A Clinical Psychologist On Spring Fever & How It Actually Affects Us

mbg Spirituality & Relationships Writer By Sarah Regan
mbg Spirituality & Relationships Writer
Sarah Regan is a Spirituality & Relationships Writer, and a registered yoga instructor. She received her bachelor's in broadcasting and mass communication from SUNY Oswego, and lives in Buffalo, New York.
Spring Fever: What Does It Really Mean? A Clinical Psychologist Weighs In

The days are getting longer, the birds are chirping, and the buds of trees are finally starting to reappear after a long, cold winter. Many of us are likely feeling the call to get outside, particularly after COVID-19 has limited our indoor recreation options for months.

You might call it spring fever—but what does that term actually mean? And how, if at all, does it affect us biologically? To find out, we asked clinical psychologist, Ayanna Abrams, Psy.D. Here's what she had to say.

So, is "spring fever" a real thing?

Abrams tells mbg she's seen a mix of reactions to spring in her clinical practice, "some biological, and some related to the meaning that we assign to springtime."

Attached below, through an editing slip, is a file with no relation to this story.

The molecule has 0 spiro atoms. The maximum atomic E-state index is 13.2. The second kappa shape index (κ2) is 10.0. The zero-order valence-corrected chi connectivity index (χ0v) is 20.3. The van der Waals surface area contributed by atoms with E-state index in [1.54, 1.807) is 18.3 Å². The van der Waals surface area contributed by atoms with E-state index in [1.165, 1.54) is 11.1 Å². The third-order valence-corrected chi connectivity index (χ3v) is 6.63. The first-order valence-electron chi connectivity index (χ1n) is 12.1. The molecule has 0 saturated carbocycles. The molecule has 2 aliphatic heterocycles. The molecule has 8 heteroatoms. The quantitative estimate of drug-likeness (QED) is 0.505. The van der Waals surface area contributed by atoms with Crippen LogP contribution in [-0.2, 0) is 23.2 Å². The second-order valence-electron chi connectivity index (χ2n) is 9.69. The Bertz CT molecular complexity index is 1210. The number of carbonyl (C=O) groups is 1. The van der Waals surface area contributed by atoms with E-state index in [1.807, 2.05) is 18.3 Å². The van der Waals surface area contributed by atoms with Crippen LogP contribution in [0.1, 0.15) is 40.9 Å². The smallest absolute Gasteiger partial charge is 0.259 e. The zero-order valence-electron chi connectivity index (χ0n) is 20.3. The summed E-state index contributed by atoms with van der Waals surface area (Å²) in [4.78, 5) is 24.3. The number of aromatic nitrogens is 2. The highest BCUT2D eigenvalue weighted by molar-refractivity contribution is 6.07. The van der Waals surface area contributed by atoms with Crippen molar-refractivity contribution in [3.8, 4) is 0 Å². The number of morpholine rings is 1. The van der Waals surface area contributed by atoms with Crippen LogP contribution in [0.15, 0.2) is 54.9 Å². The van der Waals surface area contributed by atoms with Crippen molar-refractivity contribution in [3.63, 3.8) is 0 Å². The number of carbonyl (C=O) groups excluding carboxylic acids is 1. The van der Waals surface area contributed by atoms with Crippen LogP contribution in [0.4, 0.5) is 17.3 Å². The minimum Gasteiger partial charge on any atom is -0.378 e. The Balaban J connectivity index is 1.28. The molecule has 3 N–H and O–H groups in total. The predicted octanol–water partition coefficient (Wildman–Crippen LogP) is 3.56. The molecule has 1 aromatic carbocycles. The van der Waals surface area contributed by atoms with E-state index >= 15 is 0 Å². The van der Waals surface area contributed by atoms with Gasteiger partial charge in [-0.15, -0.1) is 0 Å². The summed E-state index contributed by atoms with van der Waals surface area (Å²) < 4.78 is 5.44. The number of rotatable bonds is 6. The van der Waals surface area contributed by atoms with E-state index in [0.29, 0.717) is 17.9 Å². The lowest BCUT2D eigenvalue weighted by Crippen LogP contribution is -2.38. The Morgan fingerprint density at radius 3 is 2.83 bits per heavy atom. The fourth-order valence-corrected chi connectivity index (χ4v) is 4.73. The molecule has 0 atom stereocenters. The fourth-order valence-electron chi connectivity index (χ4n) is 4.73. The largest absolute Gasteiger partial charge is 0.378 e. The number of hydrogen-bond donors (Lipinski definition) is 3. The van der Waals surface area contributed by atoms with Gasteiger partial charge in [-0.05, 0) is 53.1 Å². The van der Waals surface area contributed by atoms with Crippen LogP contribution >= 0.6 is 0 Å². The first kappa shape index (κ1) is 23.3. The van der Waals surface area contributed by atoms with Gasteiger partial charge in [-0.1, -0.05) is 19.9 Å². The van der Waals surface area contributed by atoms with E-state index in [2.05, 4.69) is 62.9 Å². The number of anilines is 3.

Spring is, after all, a time that many of us are conditioned to look forward to. Spring breaks, spring cleanings, and so on, train us to treat this as a period of rebirth and an opportunity to socialize. Not for nothing, spring is also when many people start thinking about planning summer travels.

"Life can feel like it opens for people during this time of year, which is an energy that many can benefit from," Abrams notes.

So, as far as whether spring fever is "real," she contends that "What people experience within themselves and their moods is real, regardless of what it may be prompted by."


How does "spring fever" relate to seasonal affective disorder?

The term or experience of spring fever isn't actually a medically diagnosable mood condition, Abrams explains to mbg. However, seasonal affective disorder (SAD) certainly is, and with the onset of spring, some of us will feel the heaviness of winter start to dissipate.

The idea of spring fever "has its roots in very real changes that people may experience when the weather gets warmer and the nights feel longer due to increased sunlight into the evening," she explains. This can lead to a "spike" in our moods, she notes.

On the other side of the coin, "People may also experience increased energy that feels detrimental because it feels restless, agitated, and a bit more frenetic," Abrams adds. This means that having trouble concentrating, feeling unproductive, struggling to keep up interpersonal relationships, and even noticing changes in sleep and appetite patterns are not uncommon reactions to this time of year either.

Moral of the story: Seasonal shifts affect everyone differently, so spring fever is a very real phenomenon—but it doesn't necessarily look the same from one person to another.


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